Scouts N the Hood
Tue, 8 Sep 1992 22:49:22 EST
The following article is from the Atlanta Journal-Constitution by Keith L.
Thomas reprinted here without permission.
The boys know the Scouting oath by heart, earn their share of camping merit
badges and can whip a rope into a sheepshank knot.
They also know a thing or two about drive0by shootings, late-night police
raids and the dark corners where crack is sold.
They're the homeboys of Troop 685 in Bankhead Courts, a Northwest Atlanta
public housing development where choices for young boys are stark.
"We'd rather be going camping and canoeing than doing drugs or getting shot
at," says Jesse Stewart, 14, a member of the troop, along with his twin
Jesse and James are among the lucky ones - the bare tip of the iceberg of
boys who might be helped by an 11th-hour effort to resurrect Scouting from the
clutches of crack and urban decay in Atlanta's public housing developments.
The Atlanta Area Council, Boy Scouts of America has started "Operation
First Class," a $1 million initiative for at-risk youths in central Atlanta.
Nowhere is Scouting more sorely needed than in housing developments. And
nowhere is it more invisible. Yet when inner-city Scouting works, it can be a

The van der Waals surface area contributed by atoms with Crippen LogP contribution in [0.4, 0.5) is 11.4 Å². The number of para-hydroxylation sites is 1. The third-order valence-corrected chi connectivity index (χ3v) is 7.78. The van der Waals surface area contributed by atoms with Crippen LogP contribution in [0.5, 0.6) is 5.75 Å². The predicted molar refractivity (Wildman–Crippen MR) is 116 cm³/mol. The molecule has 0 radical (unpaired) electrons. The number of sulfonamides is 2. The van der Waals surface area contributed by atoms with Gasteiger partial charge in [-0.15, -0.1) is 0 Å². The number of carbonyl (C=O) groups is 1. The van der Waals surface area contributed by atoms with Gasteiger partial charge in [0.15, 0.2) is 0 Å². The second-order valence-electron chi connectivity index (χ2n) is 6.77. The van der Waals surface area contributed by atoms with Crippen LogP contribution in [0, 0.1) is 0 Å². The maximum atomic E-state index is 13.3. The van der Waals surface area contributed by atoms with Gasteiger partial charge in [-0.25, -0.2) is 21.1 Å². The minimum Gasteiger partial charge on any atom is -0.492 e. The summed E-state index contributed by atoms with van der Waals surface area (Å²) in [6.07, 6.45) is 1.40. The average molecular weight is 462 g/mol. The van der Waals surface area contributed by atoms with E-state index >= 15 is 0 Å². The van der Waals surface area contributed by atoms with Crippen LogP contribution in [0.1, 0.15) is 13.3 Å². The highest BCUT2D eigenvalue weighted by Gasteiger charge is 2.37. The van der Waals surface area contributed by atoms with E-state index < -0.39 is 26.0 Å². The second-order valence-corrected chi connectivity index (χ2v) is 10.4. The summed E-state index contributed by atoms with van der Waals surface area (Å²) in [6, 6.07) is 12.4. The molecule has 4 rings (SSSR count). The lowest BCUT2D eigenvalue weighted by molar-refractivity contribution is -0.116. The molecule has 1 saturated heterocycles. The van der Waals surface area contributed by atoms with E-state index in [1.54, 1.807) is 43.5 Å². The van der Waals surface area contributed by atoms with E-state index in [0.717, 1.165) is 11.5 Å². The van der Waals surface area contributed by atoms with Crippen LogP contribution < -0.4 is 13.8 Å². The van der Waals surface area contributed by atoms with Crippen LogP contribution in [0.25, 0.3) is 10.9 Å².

thing of beauty.
On a chilly night last week, members of Troop 685 jammed into a small
apartment to listen to "Sarge" - Scoutmaster Willie Beedle, 31, a muscular man
not much taller than his Scouts.
"I didn't see some of you guys last week," he said. "But I knew you'd all
be here for the camping trip."
In a few days, the Scouts will leave for Blairsville, Ga., on their monthly
foray into the hills to pitch tents, hike and ckook over an open fire.
When they gather with Sarge and other adult leaders, the Scouts wear their
uniforms like badges of honor.
"You should see the little boys," says Nancy Stewart, 57, grandmother of
Jesse and James. "Some of them walk around here iwth their little chests all
poked out the moment they put them on."
Spreading the Pride
Scouting officials hope "Operation First Class" will spread the pride.
With support from local churches, businesses, civic groups, community leaders
and a handful of parents, the Atlanta Area Council has targeted seven of the
city's 2 public housing developments: Bankhead Courts, McDaniel Glenn, Carver
Homes, Perry Homes, Eagan Homes, Techwood Homes, and East Lake Meadows. The
goal is to recruit and, more importantly, retain 3,000 inner-city youngsters in
Scouting programs over the next three years.
It won't be easy.
Of more than 60,000 boys served by the metro council, only 6,000 (10
percent) are from central Atlanta communities. In the seven targeted public
housing communities, more than 1,600 boys (ages 6 to 17) could benefit from the
program, the council says.
"The truth is we're no longer just competing with other recreational and
motivational programs. We're now competing with the local drug dealers, youth
gangs, whatever is out there on the streets," says James L. Moffitt, director
of the council's Central Atlanta Project.
"A lot of these kids need more than learning to tie knots. They need some
real guidance, spiritual leadership, something positive they can feel a part
David Deitch, (GIS) Atlanta
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